George Harris and Jack Evans on their wedding day. (Photo by Danny Fulgencio)

George Harris and Jack Evans on their wedding day. (Photo by Danny Fulgencio)

Jack Evans likely would have loved his funeral — full of all the people he loved most on earth sharing their memories of his pioneering efforts in the LGBTQ community. In the eulogy presented by Evans’ longtime friend and minister Eric Folkerth at Northaven UnitedMethodist Church, Evans was remembered for the moments that made his life extraordinary, highlighted, of course, by his legal wedding to his partner of 55 years George Harris, the first same-sex couple to wed in Dallas County.

Evans died just two days before their first anniversary at the age of 86. But they got to get married, in a union recognized by all levels of government — something Evans always wanted but questioned whether he’d see in his lifetime.

Evans grew up in his family business in Olney, Texas, a grocery store where he perfected the gift of gab. Evans joined the Coast Guard to travel the country before applying for a sales job in Houston, according to his eulogy.

“In the course of his job, Jack was asked to take a polygraph test there, and one of the questions was, ‘Have you ever done anything you could be blackmailed for?'” Folkerth wrote. “Well, Jack already knew he was gay. And everybody in those days understood that you could be blackmailed for that.”

He was fired from Neiman Marcus, but not before he was asked to finish out the hectic holiday season at the retailer. It was an experience that would bond him with Harris, who also lost a job for being gay. Harris worked for the CIA, and was named on a list of “suspected homosexuals,” Folkerth says, many of whom faced jail time and public tribunals for their sexual identity. They met in Dallas in the 8th Day bar on McKinney Avenue, and a decades-long love story began.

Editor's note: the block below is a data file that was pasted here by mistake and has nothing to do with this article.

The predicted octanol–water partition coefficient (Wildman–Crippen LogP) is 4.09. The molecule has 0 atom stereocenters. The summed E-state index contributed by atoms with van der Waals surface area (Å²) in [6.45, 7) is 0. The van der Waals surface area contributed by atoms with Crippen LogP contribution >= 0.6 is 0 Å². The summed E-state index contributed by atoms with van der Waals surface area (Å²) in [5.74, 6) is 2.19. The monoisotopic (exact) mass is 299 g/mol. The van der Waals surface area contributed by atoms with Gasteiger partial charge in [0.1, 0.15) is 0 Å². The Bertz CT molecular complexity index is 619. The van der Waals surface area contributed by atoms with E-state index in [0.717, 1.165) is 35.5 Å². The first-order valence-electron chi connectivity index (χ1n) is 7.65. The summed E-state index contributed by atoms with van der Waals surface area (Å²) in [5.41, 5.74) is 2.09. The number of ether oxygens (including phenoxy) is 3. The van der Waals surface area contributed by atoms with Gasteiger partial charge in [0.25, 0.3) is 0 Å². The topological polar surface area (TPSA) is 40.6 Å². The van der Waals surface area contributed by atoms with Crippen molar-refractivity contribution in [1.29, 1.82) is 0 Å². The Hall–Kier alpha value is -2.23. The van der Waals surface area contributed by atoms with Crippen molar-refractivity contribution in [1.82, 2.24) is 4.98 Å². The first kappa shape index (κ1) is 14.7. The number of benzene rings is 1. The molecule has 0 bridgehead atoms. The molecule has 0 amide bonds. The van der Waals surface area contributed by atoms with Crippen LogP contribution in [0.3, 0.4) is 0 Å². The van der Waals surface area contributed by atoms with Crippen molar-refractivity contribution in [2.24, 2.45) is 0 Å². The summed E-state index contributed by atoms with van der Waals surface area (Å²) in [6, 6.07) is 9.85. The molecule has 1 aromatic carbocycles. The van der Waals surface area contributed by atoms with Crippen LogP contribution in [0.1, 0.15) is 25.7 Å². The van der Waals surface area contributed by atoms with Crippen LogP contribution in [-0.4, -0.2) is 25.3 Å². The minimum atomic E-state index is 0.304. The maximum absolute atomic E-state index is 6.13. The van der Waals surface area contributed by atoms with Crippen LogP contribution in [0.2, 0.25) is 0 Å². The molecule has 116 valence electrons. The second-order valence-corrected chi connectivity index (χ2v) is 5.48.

It wasn’t always easy times. Evans and Harris watched friends get rounded up and arrested in unconstitutional police raids at local gay clubs in the 1960s and ’70s. They lost many friends during the AIDS crisis in the 1980s. But through it all, they stayed by each other’s side. They found a balance in their differences — Evans being bubbly and gregarious, Harris being quiet and thoughtful. It helped them establish a successful real estate business, and build a lifetime of memories together.

“Jack Evans remained in love his entire life, with George, with life, with his many grateful friends who are here this day,” Folkerth says.

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